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There's a buzz in the air at the Food Innovation Center

Kalamazoo Valley's staff, students, and the community learn to protect these crucial pollinators

There's a buzz in the air at the Food Innovation Center

It’s time to harvest honey!

Here at the Kalamazoo Valley Community College’s Food Innovation Center, we have our very own apiary (a collection of beehives) that consists of approximately 240,000 European Honeybees (Apis mellifera L.) housed in six hives. The apiary is mostly for educational purposes; the honey is a bonus.  Today was an exciting day for us. We pulled off seven frames (about 25 pounds of liquid honey) and placed them in the freezer. They’ll stay there until we have collected enough frames to make going through the sticky process of extraction worthwhile (stay tuned, we will post more photos when that time comes). To ensure our bees have plenty of food for the winter, we will make sure each hive has approximately 60 pounds of honey to feed on throughout the winter.

In cooperation with Charlotte Hubbard and the Kalamazoo Bee Club, we host approximately four beekeeping classes throughout the year. The courses cover everything from describing the time and monetary investment required for beekeeping to winter bee care to the ins and outs of honey harvest - and everything in between. The apiary enables students to gain hands-on experience working with bees under the helpful eye of a professional beekeeper. Please visit our Life Enrichment website to see what the buzz is all about: https://www.campusce.net/kvcccommunity/course/course.aspx?catId=37

Michigan's long history with Bees

Michigan is home to approximately 450 native bee species, but European Honeybees are not native to Michigan, or even North America. The first recorded shipment of honeybees to the US Colonies was recorded in a letter dated December 1621 to the Governor and Council of the Virginia Company. According to records from the British ship Discovery, the bee hives arrived (along with pigeons, peacocks, and mastiffs!) into the Jamestown Harbor in March 1622. By 1776, wild bee swarms were reported living in what is now the state of Michigan. Over the years, beekeeping in Michigan has come a long way. At one time our state produced more “clover honey” than anywhere else in the world, and we are home to the Michigan Beekeepers Association (https://www.michiganbees.org/), the oldest operating organization of beekeepers in the country.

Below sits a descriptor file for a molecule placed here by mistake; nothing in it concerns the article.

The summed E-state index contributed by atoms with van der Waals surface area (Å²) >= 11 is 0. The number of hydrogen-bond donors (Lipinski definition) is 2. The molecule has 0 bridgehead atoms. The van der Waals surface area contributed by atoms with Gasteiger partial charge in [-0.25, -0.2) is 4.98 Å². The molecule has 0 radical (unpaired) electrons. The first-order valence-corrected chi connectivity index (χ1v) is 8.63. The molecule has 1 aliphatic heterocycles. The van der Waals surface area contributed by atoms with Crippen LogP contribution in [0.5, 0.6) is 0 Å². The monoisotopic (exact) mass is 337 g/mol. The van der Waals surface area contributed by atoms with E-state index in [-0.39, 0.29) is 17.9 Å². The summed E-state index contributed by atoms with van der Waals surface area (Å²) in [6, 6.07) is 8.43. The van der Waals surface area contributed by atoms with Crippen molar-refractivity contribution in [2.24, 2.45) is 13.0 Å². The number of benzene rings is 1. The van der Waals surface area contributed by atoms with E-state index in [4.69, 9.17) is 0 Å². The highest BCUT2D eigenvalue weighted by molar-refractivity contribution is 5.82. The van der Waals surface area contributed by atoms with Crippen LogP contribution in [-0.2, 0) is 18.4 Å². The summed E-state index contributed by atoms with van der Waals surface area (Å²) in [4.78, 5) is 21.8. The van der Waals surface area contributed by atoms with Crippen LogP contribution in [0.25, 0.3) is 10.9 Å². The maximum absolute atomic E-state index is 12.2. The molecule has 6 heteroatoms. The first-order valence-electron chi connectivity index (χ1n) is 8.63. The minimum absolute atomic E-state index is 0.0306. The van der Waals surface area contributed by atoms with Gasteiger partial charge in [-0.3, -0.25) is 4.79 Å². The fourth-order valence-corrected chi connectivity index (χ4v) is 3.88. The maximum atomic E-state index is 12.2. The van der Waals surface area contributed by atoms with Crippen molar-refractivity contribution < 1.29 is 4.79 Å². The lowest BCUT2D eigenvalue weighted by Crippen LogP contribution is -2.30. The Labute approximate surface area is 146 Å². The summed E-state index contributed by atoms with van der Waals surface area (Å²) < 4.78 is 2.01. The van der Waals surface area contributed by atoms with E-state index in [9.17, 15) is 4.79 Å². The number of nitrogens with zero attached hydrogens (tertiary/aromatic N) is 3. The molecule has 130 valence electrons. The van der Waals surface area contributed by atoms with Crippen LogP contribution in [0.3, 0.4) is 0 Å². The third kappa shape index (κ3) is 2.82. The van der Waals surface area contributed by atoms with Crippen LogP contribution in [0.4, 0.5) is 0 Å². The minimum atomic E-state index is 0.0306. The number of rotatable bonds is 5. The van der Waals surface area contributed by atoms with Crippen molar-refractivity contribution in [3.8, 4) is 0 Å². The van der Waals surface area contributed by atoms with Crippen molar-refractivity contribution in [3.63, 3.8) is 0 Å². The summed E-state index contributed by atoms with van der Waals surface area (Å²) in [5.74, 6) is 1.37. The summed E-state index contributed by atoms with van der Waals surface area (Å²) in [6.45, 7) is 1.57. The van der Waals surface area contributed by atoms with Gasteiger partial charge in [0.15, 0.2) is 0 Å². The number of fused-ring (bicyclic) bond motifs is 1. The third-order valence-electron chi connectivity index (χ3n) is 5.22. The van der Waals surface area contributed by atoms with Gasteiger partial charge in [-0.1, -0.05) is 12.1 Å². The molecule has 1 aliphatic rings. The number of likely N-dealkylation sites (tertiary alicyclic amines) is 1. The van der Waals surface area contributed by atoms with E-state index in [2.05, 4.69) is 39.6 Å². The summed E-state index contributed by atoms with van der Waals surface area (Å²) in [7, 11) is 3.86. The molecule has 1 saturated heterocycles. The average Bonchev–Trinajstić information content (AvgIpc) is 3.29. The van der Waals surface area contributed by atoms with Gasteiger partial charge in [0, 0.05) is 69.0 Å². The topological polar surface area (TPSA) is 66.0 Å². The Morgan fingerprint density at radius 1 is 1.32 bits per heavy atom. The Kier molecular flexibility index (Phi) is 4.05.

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All for one and one for all!

Honeybees have a particularly interesting social structure; one that is quite uncommon among bees and other animals.  They are eusocial insects – which means they perform cooperative brood care, have overlapping generations of workers that perform tasks based on age, and are divided into reproductive and non-reproductive castes. The castes can be broadly divided into three categories: 1) the queen bee “runs the hive” via pheromone communication and she is typically the only egg-laying individual in the colony, 2) worker bees (all daughters of the queen and sisters to each other) do the work – they clean, care for the queen and her larva, forage for nectar and pollen, process honey, and generally keep things buzzing along, and 3) drones, the male bees who have only one “job” - to leave the hive and mate with an unmated queen in the wild.  These castes cooperate in a complex system that ensures hive survival and reproduction.

Bees' critical role

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Bees of all types are crucial to the health of our ecosystems and provide multiple ecosystem services (benefits to humans provided by organisms or ecosystems). Bees (and many wasps, butterflies, flies, etc) provide “supporting” ecosystem services via the process of pollination (the transfer of pollen from male to female flower parts). This process is particularly important in our Michigan food system; at least 60 of our major fruit and vegetable crops rely on bees for pollination. No bees = no cherries or apples (or squash, or blueberries, you get the idea)! Michigan is consistently in the top ten states for honey production, because we need so many bees to pollinate the diverse food crops grown here.

What can I do?

Despite media attention, honeybees as a species are not endangered, however, many of our native bee populations are declining due to habitat loss. If you’d like to help “save the bees”, focus your efforts on providing habitat and resources for native bee populations. Want to know more? Please visit the MSU Extension pollinator website on how you can improve habitats for native pollinators: https://pollinators.msu.edu/resources/pollinator-planting/


July 26, 2022
By: Sara Tanis, PhD
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